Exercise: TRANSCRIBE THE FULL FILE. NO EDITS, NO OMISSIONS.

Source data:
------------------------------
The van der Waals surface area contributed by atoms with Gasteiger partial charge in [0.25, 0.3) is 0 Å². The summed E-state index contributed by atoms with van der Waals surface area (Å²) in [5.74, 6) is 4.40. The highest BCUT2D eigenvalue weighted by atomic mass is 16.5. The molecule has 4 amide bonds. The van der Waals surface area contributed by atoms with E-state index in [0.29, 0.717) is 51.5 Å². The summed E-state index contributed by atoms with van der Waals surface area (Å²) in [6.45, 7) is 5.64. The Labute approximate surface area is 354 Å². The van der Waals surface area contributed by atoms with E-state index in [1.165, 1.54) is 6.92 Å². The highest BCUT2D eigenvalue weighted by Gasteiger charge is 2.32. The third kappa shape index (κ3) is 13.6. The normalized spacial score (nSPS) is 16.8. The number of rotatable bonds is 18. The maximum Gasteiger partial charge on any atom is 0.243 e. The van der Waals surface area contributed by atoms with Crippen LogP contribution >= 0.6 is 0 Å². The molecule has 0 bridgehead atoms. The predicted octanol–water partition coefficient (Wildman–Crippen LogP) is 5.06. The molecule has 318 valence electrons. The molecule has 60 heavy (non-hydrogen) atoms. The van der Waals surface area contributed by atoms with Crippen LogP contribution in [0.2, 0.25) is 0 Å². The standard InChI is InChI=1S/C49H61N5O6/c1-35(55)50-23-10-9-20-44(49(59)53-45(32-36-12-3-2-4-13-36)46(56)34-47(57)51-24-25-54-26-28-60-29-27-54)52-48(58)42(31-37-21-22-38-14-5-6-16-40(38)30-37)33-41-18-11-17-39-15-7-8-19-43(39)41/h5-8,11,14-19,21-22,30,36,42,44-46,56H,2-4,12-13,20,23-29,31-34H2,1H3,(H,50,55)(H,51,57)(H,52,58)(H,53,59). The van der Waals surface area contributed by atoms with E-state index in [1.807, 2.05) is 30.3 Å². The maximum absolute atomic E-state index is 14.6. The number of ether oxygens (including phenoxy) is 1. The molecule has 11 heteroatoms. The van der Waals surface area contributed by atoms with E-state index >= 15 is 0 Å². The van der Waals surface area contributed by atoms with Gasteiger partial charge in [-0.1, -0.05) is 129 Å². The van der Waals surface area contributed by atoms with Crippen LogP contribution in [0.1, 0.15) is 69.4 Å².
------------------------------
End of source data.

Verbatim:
The van der Waals surface area contributed by atoms with Gasteiger partial charge in [0.25, 0.3) is 0 Å². The summed E-state index contributed by atoms with van der Waals surface area (Å²) in [5.74, 6) is 4.40. The highest BCUT2D eigenvalue weighted by atomic mass is 16.5. The molecule has 4 amide bonds. The van der Waals surface area contributed by atoms with E-state index in [0.29, 0.717) is 51.5 Å². The summed E-state index contributed by atoms with van der Waals surface area (Å²) in [6.45, 7) is 5.64. The Labute approximate surface area is 354 Å². The van der Waals surface area contributed by atoms with E-state index in [1.165, 1.54) is 6.92 Å². The highest BCUT2D eigenvalue weighted by Gasteiger charge is 2.32. The third kappa shape index (κ3) is 13.6. The normalized spacial score (nSPS) is 16.8. The number of rotatable bonds is 18. The maximum Gasteiger partial charge on any atom is 0.243 e. The van der Waals surface area contributed by atoms with Crippen LogP contribution >= 0.6 is 0 Å². The molecule has 0 bridgehead atoms. The predicted octanol–water partition coefficient (Wildman–Crippen LogP) is 5.06. The molecule has 318 valence electrons. The molecule has 60 heavy (non-hydrogen) atoms. The van der Waals surface area contributed by atoms with Crippen LogP contribution in [0.2, 0.25) is 0 Å². The standard InChI is InChI=1S/C49H61N5O6/c1-35(55)50-23-10-9-20-44(49(59)53-45(32-36-12-3-2-4-13-36)46(56)34-47(57)51-24-25-54-26-28-60-29-27-54)52-48(58)42(31-37-21-22-38-14-5-6-16-40(38)30-37)33-41-18-11-17-39-15-7-8-19-43(39)41/h5-8,11,14-19,21-22,30,36,42,44-46,56H,2-4,12-13,20,23-29,31-34H2,1H3,(H,50,55)(H,51,57)(H,52,58)(H,53,59). The van der Waals surface area contributed by atoms with E-state index in [1.807, 2.05) is 30.3 Å². The maximum absolute atomic E-state index is 14.6. The number of ether oxygens (including phenoxy) is 1. The molecule has 11 heteroatoms. The van der Waals surface area contributed by atoms with E-state index >= 15 is 0 Å². The van der Waals surface area contributed by atoms with Gasteiger partial charge in [-0.1, -0.05) is 129 Å². The van der Waals surface area contributed by atoms with Crippen LogP contribution in [0.1, 0.15) is 69.4 Å².